Dynamics markings in organ music can be a little perplexing. When a pianist's score is marked crescendo, there's only one way to increase the volume, and that's to press the keys harder. But how exactly should crescendo be interpreted in an organ score? Does it might mean open the swell box? Does it might mean add more stops? Or does it mean a combination of both?
The only answer which can be given to this question is: it depends. Mostly it depends on the composer, of course. It may take a certain amount of background knowledge about the composer and their musical world to make an informed decision. In the absence of such knowledge, the only advice which can be given to the beginner is to listen to an expert playing the piece and copy what they do! One factor which complicates the issue is that organ composers differ greatly in the extent to which they specify registration for their music. Bach's is (for the most part) just notes on staves, without any additional instructions whatsoever. Felix Mendelssohn declared himself reluctant to give registration instructions because he had found, through playing various organs on his travels, that the effects of same-named stops differed greatly.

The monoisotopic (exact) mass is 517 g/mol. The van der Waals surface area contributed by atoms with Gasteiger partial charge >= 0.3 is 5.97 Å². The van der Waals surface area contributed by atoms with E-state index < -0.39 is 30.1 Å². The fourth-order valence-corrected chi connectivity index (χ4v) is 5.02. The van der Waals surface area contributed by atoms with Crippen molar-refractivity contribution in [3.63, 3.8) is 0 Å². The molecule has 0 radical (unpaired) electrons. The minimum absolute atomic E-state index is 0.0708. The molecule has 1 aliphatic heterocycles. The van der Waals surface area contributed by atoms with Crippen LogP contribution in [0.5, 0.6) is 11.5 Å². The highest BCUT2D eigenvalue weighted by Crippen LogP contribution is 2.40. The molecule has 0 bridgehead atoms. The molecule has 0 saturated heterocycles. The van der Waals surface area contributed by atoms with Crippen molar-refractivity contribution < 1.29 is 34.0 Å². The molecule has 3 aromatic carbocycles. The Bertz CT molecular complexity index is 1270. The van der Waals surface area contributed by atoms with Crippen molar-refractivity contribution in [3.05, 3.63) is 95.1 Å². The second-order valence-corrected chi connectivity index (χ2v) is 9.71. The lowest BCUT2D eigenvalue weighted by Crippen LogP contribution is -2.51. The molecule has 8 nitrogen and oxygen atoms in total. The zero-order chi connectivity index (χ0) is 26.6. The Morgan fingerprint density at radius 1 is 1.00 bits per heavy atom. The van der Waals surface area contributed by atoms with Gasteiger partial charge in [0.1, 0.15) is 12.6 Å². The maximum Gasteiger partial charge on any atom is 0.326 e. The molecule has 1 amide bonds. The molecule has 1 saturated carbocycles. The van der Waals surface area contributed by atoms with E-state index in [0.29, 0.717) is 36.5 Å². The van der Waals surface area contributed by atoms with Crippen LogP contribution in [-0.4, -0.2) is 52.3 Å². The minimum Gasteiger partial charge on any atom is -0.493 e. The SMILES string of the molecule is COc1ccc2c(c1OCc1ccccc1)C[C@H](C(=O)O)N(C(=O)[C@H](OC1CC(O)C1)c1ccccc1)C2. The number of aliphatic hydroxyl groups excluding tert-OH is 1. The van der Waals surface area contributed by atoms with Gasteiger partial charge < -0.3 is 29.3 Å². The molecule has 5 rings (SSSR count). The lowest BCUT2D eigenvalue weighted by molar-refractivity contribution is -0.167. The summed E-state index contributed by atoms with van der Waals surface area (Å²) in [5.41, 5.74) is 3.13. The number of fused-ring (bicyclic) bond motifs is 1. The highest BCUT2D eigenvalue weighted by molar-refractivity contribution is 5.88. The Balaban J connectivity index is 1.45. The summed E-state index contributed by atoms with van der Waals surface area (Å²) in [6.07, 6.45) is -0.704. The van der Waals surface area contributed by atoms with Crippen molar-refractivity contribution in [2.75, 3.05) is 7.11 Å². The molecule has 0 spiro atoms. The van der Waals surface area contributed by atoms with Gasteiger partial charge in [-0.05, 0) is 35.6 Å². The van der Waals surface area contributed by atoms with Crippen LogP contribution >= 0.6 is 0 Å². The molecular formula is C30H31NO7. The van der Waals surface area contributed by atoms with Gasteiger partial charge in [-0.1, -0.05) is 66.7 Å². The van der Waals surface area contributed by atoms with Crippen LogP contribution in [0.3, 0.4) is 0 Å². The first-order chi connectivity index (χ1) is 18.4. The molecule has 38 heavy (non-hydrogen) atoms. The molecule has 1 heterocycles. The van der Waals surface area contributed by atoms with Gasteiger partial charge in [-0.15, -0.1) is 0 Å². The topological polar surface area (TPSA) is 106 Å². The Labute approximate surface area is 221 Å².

Cesar Franck, on the other hand, gives very detailed instructions regarding registration, perhaps because he travelled less than Mendelssohn, and within his immediate environment the success of the organ builder Cavaille-Coll had imposed a certain standardisation of what organ stops were supposed to sound like. This doesn't necessarily mean that his instructions should be followed slavishly, of course, but we can be fairly sure that when he expects a change of registration he will ask for one explicitly. Conversely, dynamics markings without an explicit change of registration should be accomplished using the swell pedal alone. There's a good example towards the end of the introduction to Grand Piece Symphonique where four bars are marked molto crescendo followed by two bars marked f followed by a further four bars marked dim ending with pp. One could be forgiven for thinking that such a dramatic effect could only be achieved by adding and subtracting stops, but that was almost certainly not the composer's intention. The f should be interpreted as meaning as loud as possible with the stops currently drawn, and the pp as quiet as possible with the stops currently drawn.
It was at this point that I was planning to illustrate my point with a Youtube clip, such as this one of Doug Marshall at the Organpower! 2004 event:
The only problem is that Doug does add stops (at 3:06) and he does subtract them (at 3:13). He rides roughshod over the composer's intentions at a number of other places too! No doubt he would claim it as his right as interpreter to make these changes. I can't deny that I greatly enjoy listening to his spirited performance, but I would still question whether the above registration changes really do represent an improvement. They could be said to disrupt the smooth flow of the musical idea, and also to steal the thunder of the really big crescendo which follows just afterwards.